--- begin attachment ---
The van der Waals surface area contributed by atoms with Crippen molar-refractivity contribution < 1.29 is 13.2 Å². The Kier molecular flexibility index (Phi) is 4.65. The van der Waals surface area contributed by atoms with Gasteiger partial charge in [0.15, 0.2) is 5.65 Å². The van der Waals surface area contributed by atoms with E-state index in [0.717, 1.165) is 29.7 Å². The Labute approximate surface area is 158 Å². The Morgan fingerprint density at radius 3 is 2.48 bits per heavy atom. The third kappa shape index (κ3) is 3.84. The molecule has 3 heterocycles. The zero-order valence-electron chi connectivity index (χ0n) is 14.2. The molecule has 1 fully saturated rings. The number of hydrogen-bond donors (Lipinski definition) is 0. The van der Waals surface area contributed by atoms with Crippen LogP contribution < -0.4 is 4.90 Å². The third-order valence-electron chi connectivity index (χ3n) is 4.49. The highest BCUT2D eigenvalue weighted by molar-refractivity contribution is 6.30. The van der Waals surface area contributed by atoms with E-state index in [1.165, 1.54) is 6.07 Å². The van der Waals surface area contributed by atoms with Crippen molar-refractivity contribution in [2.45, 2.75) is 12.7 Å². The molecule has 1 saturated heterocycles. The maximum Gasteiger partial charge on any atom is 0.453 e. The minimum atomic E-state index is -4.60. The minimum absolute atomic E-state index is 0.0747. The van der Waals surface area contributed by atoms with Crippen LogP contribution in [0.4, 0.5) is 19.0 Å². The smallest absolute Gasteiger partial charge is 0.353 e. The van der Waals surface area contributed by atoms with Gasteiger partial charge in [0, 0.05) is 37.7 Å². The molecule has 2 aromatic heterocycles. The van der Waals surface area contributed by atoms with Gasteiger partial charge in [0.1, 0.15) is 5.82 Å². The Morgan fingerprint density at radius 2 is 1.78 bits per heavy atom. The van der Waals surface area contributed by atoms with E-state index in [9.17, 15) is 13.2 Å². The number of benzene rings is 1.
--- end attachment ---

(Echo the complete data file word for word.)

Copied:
The van der Waals surface area contributed by atoms with Crippen molar-refractivity contribution < 1.29 is 13.2 Å². The Kier molecular flexibility index (Phi) is 4.65. The van der Waals surface area contributed by atoms with Gasteiger partial charge in [0.15, 0.2) is 5.65 Å². The van der Waals surface area contributed by atoms with E-state index in [0.717, 1.165) is 29.7 Å². The Labute approximate surface area is 158 Å². The Morgan fingerprint density at radius 3 is 2.48 bits per heavy atom. The third kappa shape index (κ3) is 3.84. The molecule has 3 heterocycles. The zero-order valence-electron chi connectivity index (χ0n) is 14.2. The molecule has 1 fully saturated rings. The number of hydrogen-bond donors (Lipinski definition) is 0. The van der Waals surface area contributed by atoms with Crippen LogP contribution < -0.4 is 4.90 Å². The third-order valence-electron chi connectivity index (χ3n) is 4.49. The highest BCUT2D eigenvalue weighted by molar-refractivity contribution is 6.30. The van der Waals surface area contributed by atoms with E-state index in [1.165, 1.54) is 6.07 Å². The van der Waals surface area contributed by atoms with Crippen molar-refractivity contribution in [2.45, 2.75) is 12.7 Å². The molecule has 1 saturated heterocycles. The maximum Gasteiger partial charge on any atom is 0.453 e. The minimum atomic E-state index is -4.60. The minimum absolute atomic E-state index is 0.0747. The van der Waals surface area contributed by atoms with Crippen LogP contribution in [0.4, 0.5) is 19.0 Å². The smallest absolute Gasteiger partial charge is 0.353 e. The van der Waals surface area contributed by atoms with Gasteiger partial charge in [0, 0.05) is 37.7 Å². The molecule has 2 aromatic heterocycles. The van der Waals surface area contributed by atoms with Gasteiger partial charge in [0.1, 0.15) is 5.82 Å². The Morgan fingerprint density at radius 2 is 1.78 bits per heavy atom. The van der Waals surface area contributed by atoms with E-state index in [9.17, 15) is 13.2 Å². The number of benzene rings is 1.